Play the Master Chess 3D Offline on your Google Chrome!
Master Chess 3D Offline Version (Only 1MB)
Play Master Chess 3D on your Google Chrome Browser with our simple & lightweight extension - No Internet required, no ADS, and 100% Free!
HOW TO INSTALL?
1. Click "Add to Chrome" to install the extension
2. Pin the Master Chess 3D extension icon to the Chrome toolbar
3. Click the Master Chess 3D icon on the Chrome toolbar, the Master Chess 3D popup will open. Tap on the popup or press "Spacebar" to start ;)
That's all you need to do! Have fun!
HOW TO PLAY?
Chess is a board game played between two players. It is sometimes called Western chess or International chess to distinguish it from related games such as xiangqi and shogi. The current form of the game emerged in Southern Europe during the second half of the 15th century after evolving from a similar, much older game[a] of Indian origin. Today, chess is one of the world's most popular games, played by millions of people worldwide.
Chess is an abstract strategy game and involves no hidden information. It is played on a square chessboard with 64 squares arranged in an eight-by-eight grid. At the start, each player (one controlling the white pieces, the other controlling the black pieces) controls sixteen pieces: one king, one queen, two rooks, two bishops, two knights, and eight pawns. The object of the game is to checkmate the opponent's king, whereby the king is under immediate attack (in "check") and there is no way for it to escape. There are also several ways a game can end in a draw.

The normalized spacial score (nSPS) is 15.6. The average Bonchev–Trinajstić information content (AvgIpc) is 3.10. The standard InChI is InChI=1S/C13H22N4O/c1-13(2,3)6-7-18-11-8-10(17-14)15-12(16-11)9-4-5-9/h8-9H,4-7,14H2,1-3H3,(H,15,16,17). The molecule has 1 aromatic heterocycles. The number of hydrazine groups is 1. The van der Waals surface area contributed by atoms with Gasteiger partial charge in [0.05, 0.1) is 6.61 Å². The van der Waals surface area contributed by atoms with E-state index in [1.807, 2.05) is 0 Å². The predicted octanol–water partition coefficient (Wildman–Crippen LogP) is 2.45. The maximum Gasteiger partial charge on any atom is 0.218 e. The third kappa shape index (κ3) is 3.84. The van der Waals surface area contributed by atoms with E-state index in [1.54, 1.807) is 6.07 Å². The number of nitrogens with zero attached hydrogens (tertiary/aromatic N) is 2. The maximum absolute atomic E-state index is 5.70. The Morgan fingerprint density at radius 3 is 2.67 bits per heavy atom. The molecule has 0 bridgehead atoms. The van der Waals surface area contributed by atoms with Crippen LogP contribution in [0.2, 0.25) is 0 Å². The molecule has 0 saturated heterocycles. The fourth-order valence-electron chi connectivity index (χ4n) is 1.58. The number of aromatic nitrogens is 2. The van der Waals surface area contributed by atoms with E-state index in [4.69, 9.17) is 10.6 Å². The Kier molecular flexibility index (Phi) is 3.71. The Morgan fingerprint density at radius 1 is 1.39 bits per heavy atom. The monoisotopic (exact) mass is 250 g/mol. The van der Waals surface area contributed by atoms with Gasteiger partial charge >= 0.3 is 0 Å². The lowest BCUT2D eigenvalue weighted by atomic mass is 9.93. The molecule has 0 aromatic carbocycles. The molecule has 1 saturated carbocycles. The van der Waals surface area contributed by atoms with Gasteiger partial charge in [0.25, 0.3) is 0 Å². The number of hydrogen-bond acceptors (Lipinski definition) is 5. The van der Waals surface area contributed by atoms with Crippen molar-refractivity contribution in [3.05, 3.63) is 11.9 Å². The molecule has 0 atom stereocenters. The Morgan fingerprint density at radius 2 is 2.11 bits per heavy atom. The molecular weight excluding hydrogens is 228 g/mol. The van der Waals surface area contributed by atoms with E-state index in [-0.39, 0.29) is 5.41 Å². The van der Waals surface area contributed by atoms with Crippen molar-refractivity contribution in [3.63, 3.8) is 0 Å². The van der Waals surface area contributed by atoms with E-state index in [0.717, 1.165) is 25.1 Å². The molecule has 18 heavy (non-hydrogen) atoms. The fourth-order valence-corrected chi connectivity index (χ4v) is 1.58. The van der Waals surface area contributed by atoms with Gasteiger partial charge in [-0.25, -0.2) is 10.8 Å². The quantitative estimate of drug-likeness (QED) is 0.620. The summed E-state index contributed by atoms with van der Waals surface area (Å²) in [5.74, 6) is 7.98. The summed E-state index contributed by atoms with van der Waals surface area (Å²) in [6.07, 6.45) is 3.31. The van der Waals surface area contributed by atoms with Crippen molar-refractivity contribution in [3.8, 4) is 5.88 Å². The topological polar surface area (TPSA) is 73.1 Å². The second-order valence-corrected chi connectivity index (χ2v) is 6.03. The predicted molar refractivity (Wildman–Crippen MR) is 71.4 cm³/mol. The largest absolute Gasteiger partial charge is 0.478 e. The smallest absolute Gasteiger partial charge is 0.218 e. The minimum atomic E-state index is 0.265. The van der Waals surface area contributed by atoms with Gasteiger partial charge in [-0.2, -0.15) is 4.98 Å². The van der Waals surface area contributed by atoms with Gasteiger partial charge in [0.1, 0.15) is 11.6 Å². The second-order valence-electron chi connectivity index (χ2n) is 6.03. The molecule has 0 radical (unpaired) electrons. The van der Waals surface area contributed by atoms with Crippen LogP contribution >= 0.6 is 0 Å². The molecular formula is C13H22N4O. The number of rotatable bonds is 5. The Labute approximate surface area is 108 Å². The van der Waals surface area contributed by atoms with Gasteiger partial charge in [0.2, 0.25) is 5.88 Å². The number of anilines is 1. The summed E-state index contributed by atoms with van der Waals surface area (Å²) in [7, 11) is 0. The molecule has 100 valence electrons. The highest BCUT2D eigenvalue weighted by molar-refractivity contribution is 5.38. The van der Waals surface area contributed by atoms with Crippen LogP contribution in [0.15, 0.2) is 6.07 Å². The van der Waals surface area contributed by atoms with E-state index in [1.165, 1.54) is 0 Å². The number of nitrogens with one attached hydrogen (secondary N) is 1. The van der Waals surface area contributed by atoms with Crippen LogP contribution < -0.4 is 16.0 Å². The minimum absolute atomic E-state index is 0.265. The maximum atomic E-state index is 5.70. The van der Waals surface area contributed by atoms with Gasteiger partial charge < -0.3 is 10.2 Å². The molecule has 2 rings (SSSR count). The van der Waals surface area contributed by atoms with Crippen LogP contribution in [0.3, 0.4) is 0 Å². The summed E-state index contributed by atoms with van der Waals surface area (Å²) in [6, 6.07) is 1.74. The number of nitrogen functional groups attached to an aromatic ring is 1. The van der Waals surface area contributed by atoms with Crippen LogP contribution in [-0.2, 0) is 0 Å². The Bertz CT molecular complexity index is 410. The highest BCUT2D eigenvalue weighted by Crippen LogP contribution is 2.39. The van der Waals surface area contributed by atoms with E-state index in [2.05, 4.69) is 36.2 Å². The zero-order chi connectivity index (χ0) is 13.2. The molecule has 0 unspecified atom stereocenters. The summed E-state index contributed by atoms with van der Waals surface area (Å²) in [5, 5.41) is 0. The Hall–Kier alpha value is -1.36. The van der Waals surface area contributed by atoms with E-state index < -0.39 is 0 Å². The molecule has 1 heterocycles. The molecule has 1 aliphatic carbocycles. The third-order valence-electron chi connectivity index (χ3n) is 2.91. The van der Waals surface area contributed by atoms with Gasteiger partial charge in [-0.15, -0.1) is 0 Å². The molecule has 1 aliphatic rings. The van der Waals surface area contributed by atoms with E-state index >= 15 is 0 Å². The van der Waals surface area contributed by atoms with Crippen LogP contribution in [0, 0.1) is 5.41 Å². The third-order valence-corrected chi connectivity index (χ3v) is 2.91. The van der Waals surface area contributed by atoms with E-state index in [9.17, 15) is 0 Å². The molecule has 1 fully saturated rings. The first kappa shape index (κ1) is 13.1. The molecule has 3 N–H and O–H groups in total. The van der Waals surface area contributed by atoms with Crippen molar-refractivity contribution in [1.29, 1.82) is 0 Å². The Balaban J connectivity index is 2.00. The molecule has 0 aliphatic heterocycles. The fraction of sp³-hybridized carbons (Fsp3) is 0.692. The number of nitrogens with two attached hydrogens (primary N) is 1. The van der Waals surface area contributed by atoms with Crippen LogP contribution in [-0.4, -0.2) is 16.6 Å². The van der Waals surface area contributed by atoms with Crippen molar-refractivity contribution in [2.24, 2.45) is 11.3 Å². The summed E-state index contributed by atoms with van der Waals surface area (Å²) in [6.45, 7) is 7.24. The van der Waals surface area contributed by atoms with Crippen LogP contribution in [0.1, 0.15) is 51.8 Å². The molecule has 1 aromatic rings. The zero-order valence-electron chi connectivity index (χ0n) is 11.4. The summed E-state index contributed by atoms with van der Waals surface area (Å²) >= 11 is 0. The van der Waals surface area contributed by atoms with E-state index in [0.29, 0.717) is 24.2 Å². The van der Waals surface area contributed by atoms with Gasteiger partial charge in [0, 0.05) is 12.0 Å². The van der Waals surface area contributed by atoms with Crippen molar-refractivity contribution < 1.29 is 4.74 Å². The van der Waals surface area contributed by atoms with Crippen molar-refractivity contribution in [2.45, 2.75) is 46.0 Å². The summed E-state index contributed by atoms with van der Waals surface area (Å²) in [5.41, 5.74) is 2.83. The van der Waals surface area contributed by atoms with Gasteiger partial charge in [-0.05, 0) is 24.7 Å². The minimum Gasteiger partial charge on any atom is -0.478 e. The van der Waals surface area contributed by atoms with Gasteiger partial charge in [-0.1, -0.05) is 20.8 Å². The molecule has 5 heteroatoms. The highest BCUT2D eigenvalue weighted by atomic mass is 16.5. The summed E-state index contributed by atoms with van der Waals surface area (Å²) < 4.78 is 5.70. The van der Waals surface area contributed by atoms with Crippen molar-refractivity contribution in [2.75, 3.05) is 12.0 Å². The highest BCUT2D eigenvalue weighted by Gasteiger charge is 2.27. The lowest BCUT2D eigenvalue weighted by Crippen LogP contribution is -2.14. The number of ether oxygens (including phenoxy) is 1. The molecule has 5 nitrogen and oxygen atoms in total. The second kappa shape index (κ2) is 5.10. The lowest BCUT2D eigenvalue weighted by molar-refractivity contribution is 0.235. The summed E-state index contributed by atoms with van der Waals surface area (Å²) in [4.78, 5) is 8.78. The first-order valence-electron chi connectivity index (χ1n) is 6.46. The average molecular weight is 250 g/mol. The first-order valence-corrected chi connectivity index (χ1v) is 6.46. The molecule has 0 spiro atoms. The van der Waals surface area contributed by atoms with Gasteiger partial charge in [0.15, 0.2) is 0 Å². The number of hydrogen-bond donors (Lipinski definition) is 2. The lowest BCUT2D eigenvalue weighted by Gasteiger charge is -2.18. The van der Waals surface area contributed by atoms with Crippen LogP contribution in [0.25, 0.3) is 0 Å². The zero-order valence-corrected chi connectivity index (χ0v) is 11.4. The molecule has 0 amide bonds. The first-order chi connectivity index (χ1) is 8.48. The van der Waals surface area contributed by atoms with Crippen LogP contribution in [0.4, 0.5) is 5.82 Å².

Organized chess arose in the 19th century. Chess competition today is governed internationally by FIDE (International Chess Federation). The first universally recognized World Chess Champion, Wilhelm Steinitz, claimed his title in 1886; Magnus Carlsen is the current World Champion. A huge body of chess theory has developed since the game's inception. Aspects of art are found in chess composition; and chess in its turn influenced Western culture and art and has connections with other fields such as mathematics, computer science, and psychology.
One of the goals of early computer scientists was to create a chess-playing machine. In 1997, Deep Blue became the first computer to beat the reigning World Champion in a match when it defeated Garry Kasparov. Today's chess engines are significantly stronger than the best human players, and have deeply influenced the development of chess theory.
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- First release